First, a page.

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Let $C$ be a curve, let $O$ be a fixed point (the Pole), and let $O'$ be a second fixed point. Let $P$ and $P'$ be points on a line through $O$ meeting $C$ at $Q$ such that $P'Q = QP = QO'$. The Locus of $P$ and $P'$ is called the strophoid of $C$ with respect to the Pole $O$ and fixed point $O'$. Let $C$ be represented parametrically by $(f(t),g(t))$, and let $O=(x_0,y_0)$ and $O'=(x_1,y_1)$. Then the equation of the strophoid is

$\displaystyle x$ $\textstyle =$ $\displaystyle f\pm\sqrt{(x_1-f)^2+(y_1-g)^2\over 1+m^2}$ (1)
$\displaystyle y$ $\textstyle =$ $\displaystyle g\pm\sqrt{(x_1-f)^2+(y_1-g)^2\over 1+m^2},$ (2)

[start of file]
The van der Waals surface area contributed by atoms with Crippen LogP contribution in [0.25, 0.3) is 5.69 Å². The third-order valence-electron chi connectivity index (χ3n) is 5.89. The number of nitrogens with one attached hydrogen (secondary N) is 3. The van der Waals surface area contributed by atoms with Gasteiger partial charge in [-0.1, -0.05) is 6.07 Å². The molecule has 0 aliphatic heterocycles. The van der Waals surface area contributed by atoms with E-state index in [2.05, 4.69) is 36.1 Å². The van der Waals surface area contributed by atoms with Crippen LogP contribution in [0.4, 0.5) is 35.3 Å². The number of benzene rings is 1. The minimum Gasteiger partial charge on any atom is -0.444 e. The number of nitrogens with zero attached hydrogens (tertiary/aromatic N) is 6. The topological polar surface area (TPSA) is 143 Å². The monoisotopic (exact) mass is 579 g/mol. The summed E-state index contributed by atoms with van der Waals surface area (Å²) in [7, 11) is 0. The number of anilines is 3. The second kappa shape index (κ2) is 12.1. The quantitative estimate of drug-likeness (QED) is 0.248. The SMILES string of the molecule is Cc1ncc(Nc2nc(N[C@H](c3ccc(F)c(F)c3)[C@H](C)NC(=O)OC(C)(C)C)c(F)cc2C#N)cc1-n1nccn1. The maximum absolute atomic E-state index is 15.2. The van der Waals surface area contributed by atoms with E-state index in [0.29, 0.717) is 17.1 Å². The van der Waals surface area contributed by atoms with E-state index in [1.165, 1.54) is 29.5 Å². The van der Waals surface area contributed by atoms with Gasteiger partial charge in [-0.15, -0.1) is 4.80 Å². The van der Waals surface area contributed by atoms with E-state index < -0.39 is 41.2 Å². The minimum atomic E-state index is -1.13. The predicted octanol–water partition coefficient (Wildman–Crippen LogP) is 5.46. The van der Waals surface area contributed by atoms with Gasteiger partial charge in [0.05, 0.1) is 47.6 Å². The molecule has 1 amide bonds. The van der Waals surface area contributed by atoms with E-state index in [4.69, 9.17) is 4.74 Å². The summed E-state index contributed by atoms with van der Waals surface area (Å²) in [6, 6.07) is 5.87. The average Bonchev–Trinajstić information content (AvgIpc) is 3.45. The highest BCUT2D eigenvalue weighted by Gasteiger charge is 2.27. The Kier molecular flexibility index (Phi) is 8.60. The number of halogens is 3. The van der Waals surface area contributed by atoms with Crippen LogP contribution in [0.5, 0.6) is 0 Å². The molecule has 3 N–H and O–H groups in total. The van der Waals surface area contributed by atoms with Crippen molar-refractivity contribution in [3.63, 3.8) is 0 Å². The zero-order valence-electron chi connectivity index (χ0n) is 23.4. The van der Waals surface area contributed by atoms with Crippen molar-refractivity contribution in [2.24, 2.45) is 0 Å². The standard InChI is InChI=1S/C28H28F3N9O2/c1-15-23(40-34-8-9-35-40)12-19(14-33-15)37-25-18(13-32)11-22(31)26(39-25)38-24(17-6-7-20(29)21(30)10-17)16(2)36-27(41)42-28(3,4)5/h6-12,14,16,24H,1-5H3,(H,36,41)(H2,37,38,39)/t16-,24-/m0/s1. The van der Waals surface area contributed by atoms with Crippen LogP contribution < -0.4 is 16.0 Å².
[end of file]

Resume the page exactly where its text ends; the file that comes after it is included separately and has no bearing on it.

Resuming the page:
m\equiv {g-y_0\over f-x_0}.
\end{displaymath} (3)

The name strophoid means ``belt with a twist,'' and was proposed by Montucci in 1846 (MacTutor Archive). The polar form for a general strophoid is
r = {b\sin(a-2\theta)\over \sin(a-\theta)}.
\end{displaymath} (4)

If $a=\pi/2$, the curve is a Right Strophoid. The following table gives the strophoids of some common curves.

Curve Pole Fixed Point Strophoid
line not on line on line oblique strophoid
line not on line foot of Perpendicular origin to line Right Strophoid
Circle center on the circumference Freeth's Nephroid

See also Right Strophoid


Lawrence, J. D. A Catalog of Special Plane Curves. New York: Dover, pp. 51-53 and 205, 1972.

Lockwood, E. H. ``Strophoids.'' Ch. 16 in A Book of Curves. Cambridge, England: Cambridge University Press, pp. 134-137, 1967.

MacTutor History of Mathematics Archive. ``Right.''

Yates, R. C. ``Strophoid.'' A Handbook on Curves and Their Properties. Ann Arbor, MI: J. W. Edwards, pp. 217-220, 1952.

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© 1996-9 Eric W. Weisstein